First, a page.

Now that a majority of us are out of the office and working from home, we rely heavily on our Wi-Fi connection and internet speed — and just because you’re working remotely doesn’t mean you don’t have to complete the same tasks. So, in order to work efficiently at home, you need to know how to test your internet speed and connection and make sure they are working effectively.
About Your Internet Speed & Wi-Fi Connection
Before we discuss how to check these speeds and connections, it’s important you understand how your internet speed and Wi-Fi connection work.
- Defined as how fast information is transferred from the world wide web to your home computer, tablet, or smartphone
- Measured in megabits per second (Mbps)
- “Good” speed is 25 Mbps or higher
- A wireless connection to a router that accesses the internet
- Uses radio waves to transmit information
How to Test Your Internet Speed
There are many online websites that provide information on how speed and connection are doing.
Speedtest.net is one website that provides an accurate analysis. It checks your download and upload speed (in Mbps), and shows your speed quickly.
Similar to speedtest, speedcheck.org checks the same numbers and provides you with speed test results as well.
Most search engines also provide access to testing your speed and connection. For example, Google provides speed tests and gives you immediate feedback on whether your connection is great or if it’s running slowly. Just google speed test, they’ll have a diagnostic test for you to check upload and download speed time.
Ideally, your internet speed should be 25 Mbps or higher, and you should have no connection issues.
Troubleshooting the Problem
If your connection is running slow, the first step is to isolate the problem. If you have another device that connects to the internet, such as a tablet, smartphone or another computer, test the connection from that as well. You want to make sure that the connection issue is not with your device, but rather the internet itself. If the connection from the other device is still running slow, then you know it isn’t your device, and you can move into troubleshooting your router.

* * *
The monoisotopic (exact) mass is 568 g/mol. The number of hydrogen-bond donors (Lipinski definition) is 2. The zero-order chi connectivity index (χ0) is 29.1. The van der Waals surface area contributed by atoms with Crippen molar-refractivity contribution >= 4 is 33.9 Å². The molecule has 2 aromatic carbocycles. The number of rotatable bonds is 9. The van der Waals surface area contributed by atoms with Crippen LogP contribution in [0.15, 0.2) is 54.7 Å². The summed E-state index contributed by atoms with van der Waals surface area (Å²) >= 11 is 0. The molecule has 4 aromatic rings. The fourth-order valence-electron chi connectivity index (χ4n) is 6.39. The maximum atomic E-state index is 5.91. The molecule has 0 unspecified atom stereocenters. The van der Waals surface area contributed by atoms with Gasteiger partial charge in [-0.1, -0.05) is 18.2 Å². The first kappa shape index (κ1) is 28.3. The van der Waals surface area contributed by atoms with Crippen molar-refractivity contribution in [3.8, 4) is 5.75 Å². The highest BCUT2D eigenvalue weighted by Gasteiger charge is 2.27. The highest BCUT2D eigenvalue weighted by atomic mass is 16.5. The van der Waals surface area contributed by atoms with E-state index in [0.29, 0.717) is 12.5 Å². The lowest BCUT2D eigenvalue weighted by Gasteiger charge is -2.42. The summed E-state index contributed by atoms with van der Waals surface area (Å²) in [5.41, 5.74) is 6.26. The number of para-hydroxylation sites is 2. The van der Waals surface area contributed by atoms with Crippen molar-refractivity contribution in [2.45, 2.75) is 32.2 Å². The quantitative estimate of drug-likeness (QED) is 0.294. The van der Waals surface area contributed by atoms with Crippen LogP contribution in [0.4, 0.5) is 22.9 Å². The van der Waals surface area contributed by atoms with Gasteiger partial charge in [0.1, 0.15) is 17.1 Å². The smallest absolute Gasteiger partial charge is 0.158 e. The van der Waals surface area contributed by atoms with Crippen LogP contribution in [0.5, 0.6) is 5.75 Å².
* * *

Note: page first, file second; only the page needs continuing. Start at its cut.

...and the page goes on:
From here, you can start troubleshooting what’s affecting your internet speed. We’ve listed five things to try below:
1. Unplug your router.
Unplug your router from the wall and leave it unplugged for 30 seconds before replacing it. Giving the router a second to reboot itself could solve the problem.
2. Reset your router.
You also have the option to factory reset your router if the slow connection persists. There should be a “reset” button somewhere on the router, and by holding that down for 30 seconds, it will reboot to factory settings and can allow you to reconfigure it. Note: You may have to use a paperclip or toothpick to access the “reset” button.
3. Update your firmware.
Equally as important, make sure your router’s firmware is updated. If you are not keeping the firmware updated, then little bugs are not getting fixed and could therefore cause a slow connection.
4. Replace your Ethernet cable.
If you still aren’t seeing improvements after troubleshooting or updating the firmware, you can try replacing the Ethernet cable that connects from your router to the wall.
5. Contact your internet service provider.
If there is still no improvement, then it might be your service. Contact your internet service provider to see if the issue might be on their side.
Easy Fixes to Slow Patchy Connections
If you’re noticing that your connection is faster in one room but slower in the next, there are a few things you can do to improve and create a steady connection throughout the house.
- Move your router to a central location in the house
- Raise your router off the ground and put it at a higher location (above other signals)
- Use a less crowded channel, available in the advanced Wi-Fi setting (for reference, channels 1, 6, and 11 are most frequently used)